It’s January again, and while there’s some exciting stuff on the limited release front (“Appropriate Behavior,” “The Duke of Burgundy”) and a few pleasant surprises (“Paddington,” “Blackhat“), the month wouldn’t be complete without at least one or two laughably preposterous movies. Right on cue, the Jennifer Lopez movie “The Boy Next Door” comes to sully the screen. The film’s advertisements made it look less like an affair-gone-wrong/stalker thriller and more like the most ill-considered perfume commercial in the history of the world, and NPR’s Linda Holmes pegged the full length trailer as an early contender to be “the funniest trailer of the year,” listing the 20 reasons it had her howling:
11. “It got pretty wet here,” a line apparently memorized from “The Loopy Lunchroom Guide To Single Entendre,” followed by the faint rumbling of a distant Godzilla awakening.
12. J-Lo teaches “AP CLASSICS.” Of course she does. Fortunately, she is armed for this task with glasses.
13. “Sounds like you’ve been hacked.” But at least she’s been hacked in a sophisticated font.
Early reviews suggest that it’s as ludicrous as it looked, with critics calling it a predictable, cliche-ridden thriller with a half-assed explanation for its bad guy’s craziness. Some write that it might provide guilty-pleasure thrills for January audiences, but most agree that it’s not scary nor campy enough to linger. The film does feature a moment where Lopez’s teacher calls a late-1800s copy of “The Iliad” a “first edition,” though, so it might be worth checking out eventually just to laugh at that.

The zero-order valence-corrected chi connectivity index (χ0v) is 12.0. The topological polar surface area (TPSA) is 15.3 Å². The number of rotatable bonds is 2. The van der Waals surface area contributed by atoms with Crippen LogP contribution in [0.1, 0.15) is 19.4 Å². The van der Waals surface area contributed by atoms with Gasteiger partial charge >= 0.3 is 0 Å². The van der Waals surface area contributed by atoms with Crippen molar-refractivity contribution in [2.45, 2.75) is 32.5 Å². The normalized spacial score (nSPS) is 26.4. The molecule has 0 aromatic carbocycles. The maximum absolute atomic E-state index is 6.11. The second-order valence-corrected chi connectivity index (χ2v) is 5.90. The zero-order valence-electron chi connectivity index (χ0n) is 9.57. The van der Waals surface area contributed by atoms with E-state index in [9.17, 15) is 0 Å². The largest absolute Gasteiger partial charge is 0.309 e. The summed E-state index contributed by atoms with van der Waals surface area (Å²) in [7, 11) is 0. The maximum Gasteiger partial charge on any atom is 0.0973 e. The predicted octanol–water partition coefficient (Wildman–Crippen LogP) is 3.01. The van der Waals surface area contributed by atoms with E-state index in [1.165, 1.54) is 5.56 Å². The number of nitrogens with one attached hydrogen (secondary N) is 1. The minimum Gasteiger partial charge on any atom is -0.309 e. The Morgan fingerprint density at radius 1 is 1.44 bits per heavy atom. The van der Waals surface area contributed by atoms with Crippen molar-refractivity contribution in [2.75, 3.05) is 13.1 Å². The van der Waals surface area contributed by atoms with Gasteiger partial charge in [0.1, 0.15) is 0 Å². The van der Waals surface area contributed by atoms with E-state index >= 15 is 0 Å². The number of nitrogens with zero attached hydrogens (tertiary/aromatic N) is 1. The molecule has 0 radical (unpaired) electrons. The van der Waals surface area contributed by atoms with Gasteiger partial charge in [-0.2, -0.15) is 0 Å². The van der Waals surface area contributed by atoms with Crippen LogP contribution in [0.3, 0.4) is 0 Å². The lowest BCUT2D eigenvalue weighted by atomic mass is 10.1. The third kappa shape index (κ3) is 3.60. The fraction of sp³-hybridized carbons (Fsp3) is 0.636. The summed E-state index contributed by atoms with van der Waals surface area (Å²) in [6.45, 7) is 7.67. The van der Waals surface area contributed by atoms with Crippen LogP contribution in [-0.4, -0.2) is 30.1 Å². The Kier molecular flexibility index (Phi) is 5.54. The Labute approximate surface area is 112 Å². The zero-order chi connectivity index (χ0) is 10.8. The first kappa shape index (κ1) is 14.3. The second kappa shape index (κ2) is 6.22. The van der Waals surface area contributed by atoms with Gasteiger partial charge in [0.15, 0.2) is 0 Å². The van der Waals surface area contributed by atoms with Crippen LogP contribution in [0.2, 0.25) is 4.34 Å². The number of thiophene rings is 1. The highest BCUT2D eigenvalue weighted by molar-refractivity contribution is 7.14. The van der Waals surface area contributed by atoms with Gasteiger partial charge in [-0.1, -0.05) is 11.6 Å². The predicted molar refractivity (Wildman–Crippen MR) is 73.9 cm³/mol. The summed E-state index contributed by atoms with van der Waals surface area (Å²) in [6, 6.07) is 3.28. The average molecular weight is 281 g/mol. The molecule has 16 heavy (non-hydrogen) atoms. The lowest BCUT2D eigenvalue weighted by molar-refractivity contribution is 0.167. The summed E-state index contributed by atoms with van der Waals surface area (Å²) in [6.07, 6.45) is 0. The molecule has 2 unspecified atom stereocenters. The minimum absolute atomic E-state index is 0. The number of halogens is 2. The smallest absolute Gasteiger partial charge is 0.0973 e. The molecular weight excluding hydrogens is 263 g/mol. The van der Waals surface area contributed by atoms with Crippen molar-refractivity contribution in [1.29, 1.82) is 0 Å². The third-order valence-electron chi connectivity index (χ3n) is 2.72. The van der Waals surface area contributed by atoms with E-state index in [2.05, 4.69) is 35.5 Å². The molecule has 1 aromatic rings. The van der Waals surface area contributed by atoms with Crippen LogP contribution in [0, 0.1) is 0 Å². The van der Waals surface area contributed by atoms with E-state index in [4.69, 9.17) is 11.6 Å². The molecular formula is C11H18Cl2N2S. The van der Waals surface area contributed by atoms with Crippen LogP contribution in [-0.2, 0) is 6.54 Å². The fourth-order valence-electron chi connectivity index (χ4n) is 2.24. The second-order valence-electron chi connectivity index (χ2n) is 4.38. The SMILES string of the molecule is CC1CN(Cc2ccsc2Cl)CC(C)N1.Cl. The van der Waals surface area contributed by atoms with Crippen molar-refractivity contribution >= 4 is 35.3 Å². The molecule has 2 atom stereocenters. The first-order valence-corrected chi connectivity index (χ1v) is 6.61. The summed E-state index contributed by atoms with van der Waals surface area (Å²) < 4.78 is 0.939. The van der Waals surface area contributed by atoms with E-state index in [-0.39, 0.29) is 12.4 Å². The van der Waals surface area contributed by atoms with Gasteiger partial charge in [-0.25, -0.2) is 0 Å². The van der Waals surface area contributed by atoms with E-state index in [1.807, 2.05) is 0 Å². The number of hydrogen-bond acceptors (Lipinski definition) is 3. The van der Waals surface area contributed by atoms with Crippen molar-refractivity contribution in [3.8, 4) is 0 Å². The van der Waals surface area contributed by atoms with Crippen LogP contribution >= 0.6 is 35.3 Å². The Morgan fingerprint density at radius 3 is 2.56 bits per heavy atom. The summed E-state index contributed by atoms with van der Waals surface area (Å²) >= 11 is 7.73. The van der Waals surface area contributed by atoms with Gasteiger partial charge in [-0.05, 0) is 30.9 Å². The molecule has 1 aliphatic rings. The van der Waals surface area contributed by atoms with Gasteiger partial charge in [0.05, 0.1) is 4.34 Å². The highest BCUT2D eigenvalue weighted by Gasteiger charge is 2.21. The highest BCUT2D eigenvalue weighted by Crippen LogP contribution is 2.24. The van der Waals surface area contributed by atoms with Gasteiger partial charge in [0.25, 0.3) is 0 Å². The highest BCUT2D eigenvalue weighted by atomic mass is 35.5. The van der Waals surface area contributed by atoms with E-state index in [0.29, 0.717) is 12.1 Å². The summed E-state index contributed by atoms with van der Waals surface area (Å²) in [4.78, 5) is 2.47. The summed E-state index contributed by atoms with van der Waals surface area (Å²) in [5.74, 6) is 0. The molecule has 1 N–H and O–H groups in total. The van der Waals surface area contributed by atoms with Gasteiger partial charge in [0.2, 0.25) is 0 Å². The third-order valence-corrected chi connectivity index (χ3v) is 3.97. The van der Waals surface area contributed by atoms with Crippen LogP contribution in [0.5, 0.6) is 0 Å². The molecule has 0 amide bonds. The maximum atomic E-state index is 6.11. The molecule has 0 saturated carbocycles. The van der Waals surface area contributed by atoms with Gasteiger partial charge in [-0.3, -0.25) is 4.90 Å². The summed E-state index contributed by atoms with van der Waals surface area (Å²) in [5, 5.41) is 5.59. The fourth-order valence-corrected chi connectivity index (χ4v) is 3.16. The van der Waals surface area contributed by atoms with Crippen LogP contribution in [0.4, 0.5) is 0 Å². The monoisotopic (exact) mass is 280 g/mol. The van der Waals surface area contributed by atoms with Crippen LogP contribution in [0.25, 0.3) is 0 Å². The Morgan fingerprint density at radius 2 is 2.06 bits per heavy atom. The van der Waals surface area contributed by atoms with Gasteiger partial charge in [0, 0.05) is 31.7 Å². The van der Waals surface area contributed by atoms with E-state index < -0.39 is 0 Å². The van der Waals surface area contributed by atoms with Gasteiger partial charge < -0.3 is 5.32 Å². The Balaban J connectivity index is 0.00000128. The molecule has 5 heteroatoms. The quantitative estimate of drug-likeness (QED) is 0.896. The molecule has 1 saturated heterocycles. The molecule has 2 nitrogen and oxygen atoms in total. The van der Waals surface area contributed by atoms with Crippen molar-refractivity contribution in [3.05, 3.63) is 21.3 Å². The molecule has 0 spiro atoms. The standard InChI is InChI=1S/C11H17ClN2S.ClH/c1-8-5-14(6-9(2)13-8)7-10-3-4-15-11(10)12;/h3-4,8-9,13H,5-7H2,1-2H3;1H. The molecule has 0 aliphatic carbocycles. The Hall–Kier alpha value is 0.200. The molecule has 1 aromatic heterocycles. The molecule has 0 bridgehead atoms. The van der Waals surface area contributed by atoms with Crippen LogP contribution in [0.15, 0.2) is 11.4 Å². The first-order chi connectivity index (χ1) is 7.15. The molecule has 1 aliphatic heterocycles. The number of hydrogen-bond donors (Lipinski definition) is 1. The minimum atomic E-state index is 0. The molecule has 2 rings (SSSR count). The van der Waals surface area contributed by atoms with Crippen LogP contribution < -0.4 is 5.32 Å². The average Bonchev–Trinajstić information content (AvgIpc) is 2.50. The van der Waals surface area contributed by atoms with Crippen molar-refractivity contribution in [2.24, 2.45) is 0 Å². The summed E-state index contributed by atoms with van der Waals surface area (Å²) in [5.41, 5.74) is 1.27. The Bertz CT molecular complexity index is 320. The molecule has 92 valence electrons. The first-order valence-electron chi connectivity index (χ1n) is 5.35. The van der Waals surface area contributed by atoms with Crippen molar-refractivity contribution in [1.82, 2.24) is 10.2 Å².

“The Boy Next Door” hits theaters January 23.
Andrew Barker, Variety
Director Rob Cohen is an old hand at straightforward genre product, with a career that stretches from “Miami Vice” to “The Fast and the Furious,” and he helms the Jennifer Lopez-starrer “The Boy Next Door” with the passionless precision of a filmmaker who knows the territory. That might not sound like a fatal flaw, but frankly, a hack might almost have been preferable here, injecting this silly, somnambulant thriller script about a schoolteacher who falls for a psychotic teenager with some sort of panache, distinction or perversion, or even some kind of memorable incompetence to liven up its assembly-line paces. Read more.
John Hazelton, Screen International
Neither star is very physically believable in her/his role and neither manages to imbue his/her character with much in the way of credible emotion. Read more.
Sheri Linden, The Hollywood Reporter
The screenplay by prosecutor-turned-screenwriter Barbara Curry lays out some heavy-handed background to explain Noah’s derangements and fixations, but everything gives way to full-tilt lunacy, leading to an inevitable showdown, complete with don’t-go-into-the-basement suspense, flat-out torture and implausible heroics. Read more.
What matters, though, is that this is the rare by-the-numbers studio thriller that at least gets the numbers right. The twists come when you expect them, and many stirred an anticipatory laugh from the crowd at my screening: Oh, shit, he’s in the house! Read more.